Remember to pick up some cushy covers for the neck straps to make these seats more comfortable. While they will keep your kid safe in the car, they don’t have all the bells and whistles of the bigger, heavier models.
Sometimes we don’t have a need for a stroller on our trip, so we’ll turn our car seats into strollers while we’re in the airport. Even though we don’t bring our Britax car seats with us when we travel, I still use the travel cart because it’s sturdier and easier to push through the airport than other brands. We have the BRICA Roll ‘n Go Car Seat Transporter as well, and while it’s lighter and folds more compactly for storage in the overhead compartment than the Britax version, it takes a bit longer to secure the car seat in place and feels flimsier to push.
When the kids were in infant car seats, we used the Chicco Keyfit system. The car seat caddy is light, folds up compactly, and makes it easy to snap the car seat in and out.
Now that the kids are older, we get a lot of use out of this double umbrella stroller. I had a less expensive brand before this one, but it became much harder to push as my kids got bigger. The UPPAbaby glides better, but because it’s a sturdier stroller, it’s not as light as some others on the market and doesn’t fold up as compactly. Still, we’ve had no trouble traveling with it.
Our everyday single stroller was also perfect for travel. You only need one hand to fold the Citi Mini, which is very convenient for gate checking it while holding a baby in the other arm. If you’ll be using a stroller a lot on your trip, it’s nice to have a durable one that’s easy to push, and this model is still pretty light and folds compactly.
When we were only traveling with one baby, it was sometimes easier to use a baby carrier through the airport, instead of pushing the stroller. I would lay awake at night strategizing what would make the most sense – pack the carrier and use the stroller? Check the stroller and use the carrier? The more we had to lug around the airport, the more likely we were to use the stroller, since it gave us a place to put our bags, but if we could get away with traveling lighter, the carrier was an easy option. The Ergo 360 was comfortable for both my husband and I to wear (he’s 6′ 5″ and I’m 5′ 6″) and our kids always seemed happy in it.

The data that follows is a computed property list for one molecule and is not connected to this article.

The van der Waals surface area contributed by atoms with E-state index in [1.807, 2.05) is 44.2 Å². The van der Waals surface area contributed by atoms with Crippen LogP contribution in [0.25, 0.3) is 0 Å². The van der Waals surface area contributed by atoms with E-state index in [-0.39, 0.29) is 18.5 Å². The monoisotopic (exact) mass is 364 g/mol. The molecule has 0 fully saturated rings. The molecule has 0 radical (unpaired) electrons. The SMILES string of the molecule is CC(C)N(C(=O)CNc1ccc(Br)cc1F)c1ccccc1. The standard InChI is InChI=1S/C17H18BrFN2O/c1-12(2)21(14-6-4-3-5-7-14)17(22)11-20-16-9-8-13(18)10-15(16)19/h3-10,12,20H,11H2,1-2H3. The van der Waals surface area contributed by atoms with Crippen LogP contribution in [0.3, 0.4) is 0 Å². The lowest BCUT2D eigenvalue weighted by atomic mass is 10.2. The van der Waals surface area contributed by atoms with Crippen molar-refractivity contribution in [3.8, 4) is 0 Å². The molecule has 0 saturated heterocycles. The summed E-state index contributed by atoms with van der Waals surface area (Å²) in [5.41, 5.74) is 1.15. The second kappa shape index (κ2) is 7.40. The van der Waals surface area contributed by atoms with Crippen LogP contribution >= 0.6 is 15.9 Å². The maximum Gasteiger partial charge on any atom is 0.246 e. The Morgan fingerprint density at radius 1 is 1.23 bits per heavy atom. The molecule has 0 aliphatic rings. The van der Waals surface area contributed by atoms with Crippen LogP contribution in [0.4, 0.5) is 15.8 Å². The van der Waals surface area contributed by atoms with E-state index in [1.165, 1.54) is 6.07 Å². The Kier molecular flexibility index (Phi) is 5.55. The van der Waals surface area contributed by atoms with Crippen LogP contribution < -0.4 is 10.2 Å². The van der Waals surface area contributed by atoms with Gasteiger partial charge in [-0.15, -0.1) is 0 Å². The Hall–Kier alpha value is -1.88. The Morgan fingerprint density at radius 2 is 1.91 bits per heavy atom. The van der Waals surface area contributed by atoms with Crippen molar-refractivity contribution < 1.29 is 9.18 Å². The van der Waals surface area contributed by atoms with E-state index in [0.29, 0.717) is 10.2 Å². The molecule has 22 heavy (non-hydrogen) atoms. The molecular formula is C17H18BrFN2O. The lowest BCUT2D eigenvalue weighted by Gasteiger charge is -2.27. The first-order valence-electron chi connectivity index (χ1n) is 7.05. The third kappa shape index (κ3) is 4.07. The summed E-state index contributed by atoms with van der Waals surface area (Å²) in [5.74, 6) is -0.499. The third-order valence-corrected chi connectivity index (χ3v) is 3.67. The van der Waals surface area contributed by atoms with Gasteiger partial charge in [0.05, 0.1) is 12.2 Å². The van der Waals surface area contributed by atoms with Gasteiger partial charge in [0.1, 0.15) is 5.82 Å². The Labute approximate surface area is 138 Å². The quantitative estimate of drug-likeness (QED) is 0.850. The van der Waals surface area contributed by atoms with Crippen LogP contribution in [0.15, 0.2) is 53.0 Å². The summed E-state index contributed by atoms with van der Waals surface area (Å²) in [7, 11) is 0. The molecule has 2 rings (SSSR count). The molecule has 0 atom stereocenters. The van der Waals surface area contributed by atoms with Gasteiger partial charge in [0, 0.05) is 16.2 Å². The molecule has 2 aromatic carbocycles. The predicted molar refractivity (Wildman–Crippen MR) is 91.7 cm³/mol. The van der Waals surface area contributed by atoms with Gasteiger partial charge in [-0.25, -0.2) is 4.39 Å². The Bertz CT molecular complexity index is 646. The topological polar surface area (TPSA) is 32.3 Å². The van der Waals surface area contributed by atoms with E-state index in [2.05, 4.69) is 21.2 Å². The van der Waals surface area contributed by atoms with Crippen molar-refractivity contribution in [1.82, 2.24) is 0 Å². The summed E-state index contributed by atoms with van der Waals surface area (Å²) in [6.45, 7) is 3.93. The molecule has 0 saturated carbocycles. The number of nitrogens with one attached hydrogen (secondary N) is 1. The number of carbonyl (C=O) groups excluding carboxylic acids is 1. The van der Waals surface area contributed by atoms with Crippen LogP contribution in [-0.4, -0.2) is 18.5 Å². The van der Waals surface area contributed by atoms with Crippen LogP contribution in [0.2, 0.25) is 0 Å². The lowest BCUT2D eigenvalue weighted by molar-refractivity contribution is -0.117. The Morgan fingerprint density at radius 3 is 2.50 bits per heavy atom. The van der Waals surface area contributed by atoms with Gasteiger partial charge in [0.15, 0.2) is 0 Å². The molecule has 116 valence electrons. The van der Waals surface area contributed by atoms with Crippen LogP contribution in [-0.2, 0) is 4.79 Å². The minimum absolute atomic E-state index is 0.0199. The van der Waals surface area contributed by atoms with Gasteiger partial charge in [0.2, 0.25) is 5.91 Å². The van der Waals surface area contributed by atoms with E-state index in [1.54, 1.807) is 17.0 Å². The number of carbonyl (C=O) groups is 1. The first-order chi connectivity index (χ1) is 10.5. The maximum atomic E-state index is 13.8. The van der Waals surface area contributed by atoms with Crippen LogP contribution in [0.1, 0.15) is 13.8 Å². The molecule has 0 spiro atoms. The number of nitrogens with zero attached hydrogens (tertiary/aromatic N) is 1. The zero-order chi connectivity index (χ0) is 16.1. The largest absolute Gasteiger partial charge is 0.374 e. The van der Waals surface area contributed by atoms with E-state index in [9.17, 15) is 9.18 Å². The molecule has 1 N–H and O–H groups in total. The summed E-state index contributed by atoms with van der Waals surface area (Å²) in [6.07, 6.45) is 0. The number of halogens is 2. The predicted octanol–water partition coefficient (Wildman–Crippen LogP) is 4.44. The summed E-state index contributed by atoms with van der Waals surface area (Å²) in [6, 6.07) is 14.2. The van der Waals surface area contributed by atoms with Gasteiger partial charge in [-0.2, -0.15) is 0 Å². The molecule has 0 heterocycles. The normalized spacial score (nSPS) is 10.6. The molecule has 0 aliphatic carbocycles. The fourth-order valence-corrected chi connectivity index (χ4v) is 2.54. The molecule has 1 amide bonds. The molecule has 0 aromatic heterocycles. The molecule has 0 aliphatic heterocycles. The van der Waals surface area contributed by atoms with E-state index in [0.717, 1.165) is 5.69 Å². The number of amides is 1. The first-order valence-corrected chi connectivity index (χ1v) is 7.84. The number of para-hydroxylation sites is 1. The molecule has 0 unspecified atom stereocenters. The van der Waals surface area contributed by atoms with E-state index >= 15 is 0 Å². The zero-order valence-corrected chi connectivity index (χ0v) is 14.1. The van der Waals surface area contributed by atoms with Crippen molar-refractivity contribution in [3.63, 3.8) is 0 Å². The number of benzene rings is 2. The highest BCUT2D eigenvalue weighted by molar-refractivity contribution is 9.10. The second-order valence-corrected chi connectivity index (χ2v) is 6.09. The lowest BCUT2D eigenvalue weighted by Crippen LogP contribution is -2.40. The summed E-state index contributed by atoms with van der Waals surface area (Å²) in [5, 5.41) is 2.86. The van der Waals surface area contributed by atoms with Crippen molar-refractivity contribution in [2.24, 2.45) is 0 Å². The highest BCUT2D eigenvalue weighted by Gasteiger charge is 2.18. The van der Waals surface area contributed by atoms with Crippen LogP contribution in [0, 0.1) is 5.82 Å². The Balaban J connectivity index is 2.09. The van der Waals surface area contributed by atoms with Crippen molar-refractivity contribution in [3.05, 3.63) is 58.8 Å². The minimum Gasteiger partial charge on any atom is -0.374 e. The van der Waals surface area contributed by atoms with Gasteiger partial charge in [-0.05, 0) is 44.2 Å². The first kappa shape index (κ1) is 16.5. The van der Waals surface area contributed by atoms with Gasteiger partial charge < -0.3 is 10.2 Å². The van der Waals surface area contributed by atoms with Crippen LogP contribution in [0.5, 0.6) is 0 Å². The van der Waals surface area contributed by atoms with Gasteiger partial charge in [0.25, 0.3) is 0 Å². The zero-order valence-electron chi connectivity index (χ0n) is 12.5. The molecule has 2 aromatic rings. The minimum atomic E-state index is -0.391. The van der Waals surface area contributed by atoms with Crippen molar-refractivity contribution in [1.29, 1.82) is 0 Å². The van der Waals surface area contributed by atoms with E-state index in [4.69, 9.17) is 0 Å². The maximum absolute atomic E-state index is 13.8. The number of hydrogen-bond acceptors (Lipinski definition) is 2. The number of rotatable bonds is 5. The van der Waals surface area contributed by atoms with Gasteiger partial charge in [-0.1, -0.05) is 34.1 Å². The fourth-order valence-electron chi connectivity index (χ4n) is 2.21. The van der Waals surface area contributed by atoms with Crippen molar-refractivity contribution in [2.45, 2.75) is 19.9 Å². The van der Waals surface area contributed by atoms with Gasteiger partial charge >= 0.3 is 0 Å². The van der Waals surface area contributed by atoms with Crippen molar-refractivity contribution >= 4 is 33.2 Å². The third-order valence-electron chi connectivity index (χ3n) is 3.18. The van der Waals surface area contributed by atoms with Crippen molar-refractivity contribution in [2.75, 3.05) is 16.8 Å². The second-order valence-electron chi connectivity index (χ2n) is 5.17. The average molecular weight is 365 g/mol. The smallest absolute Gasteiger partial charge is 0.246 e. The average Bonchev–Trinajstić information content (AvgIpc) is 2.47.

We have an overnight flight coming up and now that the kids are getting bigger, they don’t curl up on the plane as comfortably as they used to, so I bought this light weight, inflatable pillow that fills the space between their seat and the seat in front of them to create more room for them to lay down. I’ve seen a few versions on the market, like the JetKids BedBox and Fly Tot Inflatable Cushion, but they are pricier and bulkier than this one, so the Kuki model seems like the safest bet.
If you’re gate checking your car seat or stroller, these protective covers keep them clean and safe from tears while they’re being loaded and unloaded from the plane. You can buy universal bags that fit most brands or look for bags from your particular brand of stroller or car seat.
We actually don’t use these anymore. For us, it became one more thing to bring to the airport and one more step before we could board the plane, so we scrapped them. After a flight on a rainy day, one of our car seats came back a little damp, but other than that, it’s worked out okay not having them.
Still, they may be something you want to consider. Every family’s list of must-have travel gear will be different, but we all share the same end goal: get through this travel day without meltdowns, blowouts, or dirty looks from other passengers. Happy traveling.
Want to keep track of all the items you need to bring on your trip? Download our free, printable packing list, so you don’t forget anything!